Agnes and Polly are octogenarians who have been best friends all their lives, although they each made different choices: Agnes is a popular author who never married, while Polly’s identity revolves around to be a wife and a mother. They reunite at Fellowship Point, a retreat in Maine, but the future of this land is now in limbo, and the women disagree on what should happen to it. When a pushy editor urges Agnes to write memoirs, long-buried secrets are uncovered, further testing Agnes and Polly’s friendship. stock market point is long – almost 600 pages – but an extremely captivating and far-reaching work.
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NSFWIsabel Kaplan (July 5)
The Anonymous Narrator in Isabel Kaplan’s Adult Debut – After the YA Novel Hancock Park– recently graduated from Harvard and landed a coveted job at a television network. Readers are immersed in the life of the protagonist as she realizes that her workplace is an example of misogyny and sexual misconduct is rampant. As she considers what to do, she also balances unhealthy relationships with food and with her mother. NSFW is engaging, with plenty to unpack, making it great book club fodder.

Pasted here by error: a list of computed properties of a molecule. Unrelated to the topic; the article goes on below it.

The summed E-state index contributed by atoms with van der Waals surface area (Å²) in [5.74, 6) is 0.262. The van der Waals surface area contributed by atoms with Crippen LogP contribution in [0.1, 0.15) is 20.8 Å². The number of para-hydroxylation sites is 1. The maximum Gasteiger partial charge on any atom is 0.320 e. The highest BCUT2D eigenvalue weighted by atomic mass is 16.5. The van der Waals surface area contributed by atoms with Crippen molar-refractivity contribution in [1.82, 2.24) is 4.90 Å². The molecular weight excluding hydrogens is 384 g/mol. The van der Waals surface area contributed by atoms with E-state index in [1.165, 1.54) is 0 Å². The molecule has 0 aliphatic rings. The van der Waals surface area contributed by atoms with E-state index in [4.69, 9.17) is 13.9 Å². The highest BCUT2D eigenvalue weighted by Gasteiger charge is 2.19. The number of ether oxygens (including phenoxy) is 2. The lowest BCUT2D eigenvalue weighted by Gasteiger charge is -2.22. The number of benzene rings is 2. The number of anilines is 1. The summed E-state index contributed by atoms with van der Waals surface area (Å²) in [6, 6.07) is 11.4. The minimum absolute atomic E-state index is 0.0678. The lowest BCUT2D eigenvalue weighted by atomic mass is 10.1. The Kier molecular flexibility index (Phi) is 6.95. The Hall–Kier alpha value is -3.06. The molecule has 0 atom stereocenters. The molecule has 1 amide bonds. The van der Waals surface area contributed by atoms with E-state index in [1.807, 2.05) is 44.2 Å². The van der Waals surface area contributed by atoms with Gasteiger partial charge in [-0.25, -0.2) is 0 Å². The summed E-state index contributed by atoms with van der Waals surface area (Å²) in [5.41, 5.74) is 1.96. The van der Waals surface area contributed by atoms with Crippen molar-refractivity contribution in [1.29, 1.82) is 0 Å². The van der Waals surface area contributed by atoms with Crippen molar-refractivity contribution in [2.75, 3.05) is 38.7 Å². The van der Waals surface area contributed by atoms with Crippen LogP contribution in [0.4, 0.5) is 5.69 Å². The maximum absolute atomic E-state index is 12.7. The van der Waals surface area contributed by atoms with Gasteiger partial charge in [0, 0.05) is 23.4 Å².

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Living Ground NightMorgan Talty (July 5)
Morgan Talty grew up in the Penobscot Indian Nation, a small community in Maine, and it’s where the 12 stories in her first collection are set. Living Ground Night offers a mesmerizing glimpse into the lives of people discovering what it means to survive in the wake of legacy tragedies. There’s pain and addiction in these stories, but there’s also friendship and family, nicely tinged with sadness and humor.